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Dale Hollow & Center Hill Lake Water Levels Already Down Per Plan

/ The Upper Cumberland's News Leader
Dale Hollow & Center Hill Lake Water Levels Already Down Per Plan

Dry weather may be causing issues in various parts of the Upper Cumberland, but not at the biggest bodies of water, Dale Hollow and Center Hill Lakes.

Robert Dillingham is Civil Engineer for the Nashville District of the Corp of Engineers. He said both Dale Hollow and Center Hill were prepared for the lack of rain this season.

“Having them filled from the summer pool through the spring rains, really puts us in a good shape for this time of year when things do dry up,” Dillingham said. “We’re seeing less flow from the projects, so we’re releasing less water from them, but on the lake side, above the dam, the elevation is right where it usually is and right where we want it to be.”

Dillingham said the lower lake levels come at a time where they would be lowering levels anyway to allow those who live on the lakes to perform maintenance on docks. He said even if the drought extends into the early spring they are prepared.

“We basically plan on not having any notable rainfall this time of year, because it’s quite common that we don’t,” Dillingham said. “Even the rainfall we get is typically soaked into the ground, so you don’t see a whole lot of run off this time of year. This could continue for another couple months, and I don’t see any issues.”

Dillingham said if the drought had come in the spring and early summer there would be concern with lake levels. He said the drought is not a concern due to planning and preparation.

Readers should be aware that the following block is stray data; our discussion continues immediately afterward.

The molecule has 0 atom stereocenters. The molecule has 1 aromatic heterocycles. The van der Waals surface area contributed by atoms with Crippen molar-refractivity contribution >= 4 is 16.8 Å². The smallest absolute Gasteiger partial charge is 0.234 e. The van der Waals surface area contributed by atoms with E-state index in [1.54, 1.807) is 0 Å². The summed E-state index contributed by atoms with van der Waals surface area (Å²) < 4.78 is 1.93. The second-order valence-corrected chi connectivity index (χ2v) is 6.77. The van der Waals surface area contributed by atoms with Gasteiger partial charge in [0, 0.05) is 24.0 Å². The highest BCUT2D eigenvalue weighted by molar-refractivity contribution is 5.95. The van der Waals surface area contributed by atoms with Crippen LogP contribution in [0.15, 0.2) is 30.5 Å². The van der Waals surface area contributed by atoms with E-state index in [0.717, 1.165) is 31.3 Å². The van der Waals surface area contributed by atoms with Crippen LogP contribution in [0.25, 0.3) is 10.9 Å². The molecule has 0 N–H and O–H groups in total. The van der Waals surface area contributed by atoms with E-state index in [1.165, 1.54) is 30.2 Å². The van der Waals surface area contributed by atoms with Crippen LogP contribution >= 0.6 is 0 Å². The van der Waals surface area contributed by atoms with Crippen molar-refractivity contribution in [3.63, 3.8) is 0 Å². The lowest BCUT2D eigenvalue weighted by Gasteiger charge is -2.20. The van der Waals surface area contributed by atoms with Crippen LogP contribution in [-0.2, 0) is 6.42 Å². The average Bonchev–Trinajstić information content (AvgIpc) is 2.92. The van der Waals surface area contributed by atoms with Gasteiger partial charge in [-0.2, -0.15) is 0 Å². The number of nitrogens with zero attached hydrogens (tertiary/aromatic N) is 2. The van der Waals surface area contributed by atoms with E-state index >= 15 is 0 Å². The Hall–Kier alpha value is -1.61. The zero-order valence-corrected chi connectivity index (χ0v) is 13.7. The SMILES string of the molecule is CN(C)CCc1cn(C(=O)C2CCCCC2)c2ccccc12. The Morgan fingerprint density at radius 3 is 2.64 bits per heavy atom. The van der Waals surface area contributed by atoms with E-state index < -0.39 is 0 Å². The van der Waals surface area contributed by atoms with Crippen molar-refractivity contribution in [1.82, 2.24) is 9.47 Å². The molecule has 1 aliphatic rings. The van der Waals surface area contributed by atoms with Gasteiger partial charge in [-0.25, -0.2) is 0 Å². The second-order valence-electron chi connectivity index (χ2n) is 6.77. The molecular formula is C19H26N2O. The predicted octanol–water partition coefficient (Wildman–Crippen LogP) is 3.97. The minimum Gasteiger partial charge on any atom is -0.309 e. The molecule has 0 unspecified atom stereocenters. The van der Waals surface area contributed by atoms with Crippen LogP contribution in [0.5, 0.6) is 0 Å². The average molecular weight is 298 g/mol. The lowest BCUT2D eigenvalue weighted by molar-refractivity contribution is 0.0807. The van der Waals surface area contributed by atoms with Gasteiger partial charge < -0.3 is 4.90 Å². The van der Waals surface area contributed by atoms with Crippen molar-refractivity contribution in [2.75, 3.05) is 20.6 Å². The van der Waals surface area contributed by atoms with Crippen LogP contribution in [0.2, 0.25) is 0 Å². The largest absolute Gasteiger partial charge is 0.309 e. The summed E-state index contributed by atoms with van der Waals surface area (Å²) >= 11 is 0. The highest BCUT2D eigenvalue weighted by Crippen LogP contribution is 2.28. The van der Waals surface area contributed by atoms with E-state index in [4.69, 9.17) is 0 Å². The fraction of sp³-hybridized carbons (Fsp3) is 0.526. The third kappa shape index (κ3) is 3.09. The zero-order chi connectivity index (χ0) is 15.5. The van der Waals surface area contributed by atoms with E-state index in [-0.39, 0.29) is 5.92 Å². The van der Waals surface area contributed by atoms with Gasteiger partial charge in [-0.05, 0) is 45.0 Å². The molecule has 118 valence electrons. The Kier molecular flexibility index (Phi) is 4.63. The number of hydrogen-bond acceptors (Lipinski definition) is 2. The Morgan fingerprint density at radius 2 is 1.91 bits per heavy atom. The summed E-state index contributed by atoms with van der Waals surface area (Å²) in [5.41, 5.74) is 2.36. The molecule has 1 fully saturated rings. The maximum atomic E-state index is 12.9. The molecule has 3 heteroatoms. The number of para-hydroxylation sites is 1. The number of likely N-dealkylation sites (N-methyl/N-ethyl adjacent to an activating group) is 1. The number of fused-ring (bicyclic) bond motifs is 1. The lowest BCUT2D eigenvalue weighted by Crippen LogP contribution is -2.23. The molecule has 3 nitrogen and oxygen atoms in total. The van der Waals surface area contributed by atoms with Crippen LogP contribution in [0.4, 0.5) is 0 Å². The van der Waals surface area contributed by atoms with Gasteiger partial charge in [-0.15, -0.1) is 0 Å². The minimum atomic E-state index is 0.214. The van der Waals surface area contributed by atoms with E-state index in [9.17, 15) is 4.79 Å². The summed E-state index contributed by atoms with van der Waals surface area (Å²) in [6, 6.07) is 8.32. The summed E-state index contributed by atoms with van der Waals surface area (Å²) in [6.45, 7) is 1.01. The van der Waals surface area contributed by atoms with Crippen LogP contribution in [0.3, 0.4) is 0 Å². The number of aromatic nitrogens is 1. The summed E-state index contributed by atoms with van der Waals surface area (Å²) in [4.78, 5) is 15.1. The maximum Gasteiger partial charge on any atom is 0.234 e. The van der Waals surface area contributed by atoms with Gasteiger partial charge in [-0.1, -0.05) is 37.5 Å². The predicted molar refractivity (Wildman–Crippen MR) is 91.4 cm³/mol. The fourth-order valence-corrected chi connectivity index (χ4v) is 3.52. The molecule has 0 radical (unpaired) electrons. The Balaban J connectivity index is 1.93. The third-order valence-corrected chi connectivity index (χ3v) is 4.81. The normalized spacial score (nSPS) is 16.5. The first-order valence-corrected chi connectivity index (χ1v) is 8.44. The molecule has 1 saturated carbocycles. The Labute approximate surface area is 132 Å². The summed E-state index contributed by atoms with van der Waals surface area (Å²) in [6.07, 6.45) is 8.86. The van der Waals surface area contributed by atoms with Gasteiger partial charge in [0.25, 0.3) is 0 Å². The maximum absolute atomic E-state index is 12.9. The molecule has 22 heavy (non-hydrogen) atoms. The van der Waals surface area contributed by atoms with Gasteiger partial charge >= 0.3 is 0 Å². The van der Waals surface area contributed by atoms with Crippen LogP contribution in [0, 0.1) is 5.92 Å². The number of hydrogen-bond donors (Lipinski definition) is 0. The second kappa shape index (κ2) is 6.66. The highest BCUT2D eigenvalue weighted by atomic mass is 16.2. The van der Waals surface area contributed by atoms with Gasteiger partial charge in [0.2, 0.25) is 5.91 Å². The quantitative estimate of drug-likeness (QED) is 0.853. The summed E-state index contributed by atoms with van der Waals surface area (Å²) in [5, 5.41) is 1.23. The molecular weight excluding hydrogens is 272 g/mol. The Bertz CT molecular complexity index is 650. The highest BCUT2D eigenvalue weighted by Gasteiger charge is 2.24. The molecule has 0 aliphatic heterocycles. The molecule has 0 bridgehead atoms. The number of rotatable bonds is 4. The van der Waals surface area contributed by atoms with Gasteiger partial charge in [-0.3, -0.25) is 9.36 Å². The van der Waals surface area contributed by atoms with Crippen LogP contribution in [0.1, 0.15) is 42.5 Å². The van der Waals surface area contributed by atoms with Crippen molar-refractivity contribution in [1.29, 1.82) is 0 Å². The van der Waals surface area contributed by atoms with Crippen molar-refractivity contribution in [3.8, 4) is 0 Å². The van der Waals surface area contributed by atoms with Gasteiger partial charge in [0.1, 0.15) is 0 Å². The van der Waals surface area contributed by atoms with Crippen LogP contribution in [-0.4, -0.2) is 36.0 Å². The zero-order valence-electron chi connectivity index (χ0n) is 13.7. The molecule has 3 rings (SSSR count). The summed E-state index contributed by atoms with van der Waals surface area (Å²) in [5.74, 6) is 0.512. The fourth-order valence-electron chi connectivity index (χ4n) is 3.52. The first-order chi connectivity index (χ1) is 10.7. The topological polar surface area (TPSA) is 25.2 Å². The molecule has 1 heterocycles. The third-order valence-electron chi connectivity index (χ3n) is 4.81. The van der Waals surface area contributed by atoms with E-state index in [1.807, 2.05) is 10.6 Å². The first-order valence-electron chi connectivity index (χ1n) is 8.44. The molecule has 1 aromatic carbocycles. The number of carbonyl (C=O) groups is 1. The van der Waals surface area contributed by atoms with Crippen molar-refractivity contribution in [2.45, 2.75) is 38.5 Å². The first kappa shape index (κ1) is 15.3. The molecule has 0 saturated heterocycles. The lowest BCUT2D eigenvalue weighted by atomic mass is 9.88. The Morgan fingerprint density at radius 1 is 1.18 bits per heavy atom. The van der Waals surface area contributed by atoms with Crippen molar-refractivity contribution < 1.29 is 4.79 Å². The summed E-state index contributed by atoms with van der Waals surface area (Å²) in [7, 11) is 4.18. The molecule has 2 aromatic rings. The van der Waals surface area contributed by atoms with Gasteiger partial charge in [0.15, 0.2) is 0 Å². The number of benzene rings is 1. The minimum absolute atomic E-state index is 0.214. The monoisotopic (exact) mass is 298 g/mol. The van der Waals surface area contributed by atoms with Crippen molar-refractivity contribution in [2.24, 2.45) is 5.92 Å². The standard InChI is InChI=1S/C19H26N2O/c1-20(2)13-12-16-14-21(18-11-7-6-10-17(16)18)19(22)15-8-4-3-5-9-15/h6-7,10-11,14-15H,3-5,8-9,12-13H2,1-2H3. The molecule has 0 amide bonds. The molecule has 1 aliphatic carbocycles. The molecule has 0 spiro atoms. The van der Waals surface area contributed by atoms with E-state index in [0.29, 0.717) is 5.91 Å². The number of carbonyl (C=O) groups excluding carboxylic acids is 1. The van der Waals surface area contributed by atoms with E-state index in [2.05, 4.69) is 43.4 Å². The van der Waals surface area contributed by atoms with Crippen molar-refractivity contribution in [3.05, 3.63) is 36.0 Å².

“Short, medium and long term outlooks for our reservoir elevation, we’re looking at where we want to be for the elevation next week, next month and 60 days from now,” Dillingham said. “We’re constantly recalculating our average inflows and then deciding on our outflows. We don’t control how much water is flowing into Dale Hollow. The Obey River above Dale Hollow is a natural free-flowing river, so we get what we get there, but we do control how much water gets released from the dam. In adjusting that, we can adjust the lake elevation.”

Dillingham said the reason we do not see our lakes get extremely low or dry up in the Upper Cumberland is because of regulation.

“This area is very fortunate to have the regulation we have on these rivers,” Dillingham said. “80 years ago the rivers the Caney Fork, the Obey and the Cumberland River were very different Hydrological features. The control we have over them with these large dams, specifically with Dale Hollow and Center Hill but also Wolf Creek up in South Central Kentucky and Cordell Hull out near Carthage, they provide a great semblance of control over these rivers, and we’re able to mitigate flooding but also mitigate drought. It’s got us in a pretty good spot for regulating these rivers.”


The post Dale Hollow & Center Hill Lake Water Levels Already Down Per Plan appeared first on News Talk 94.1/AM 1600.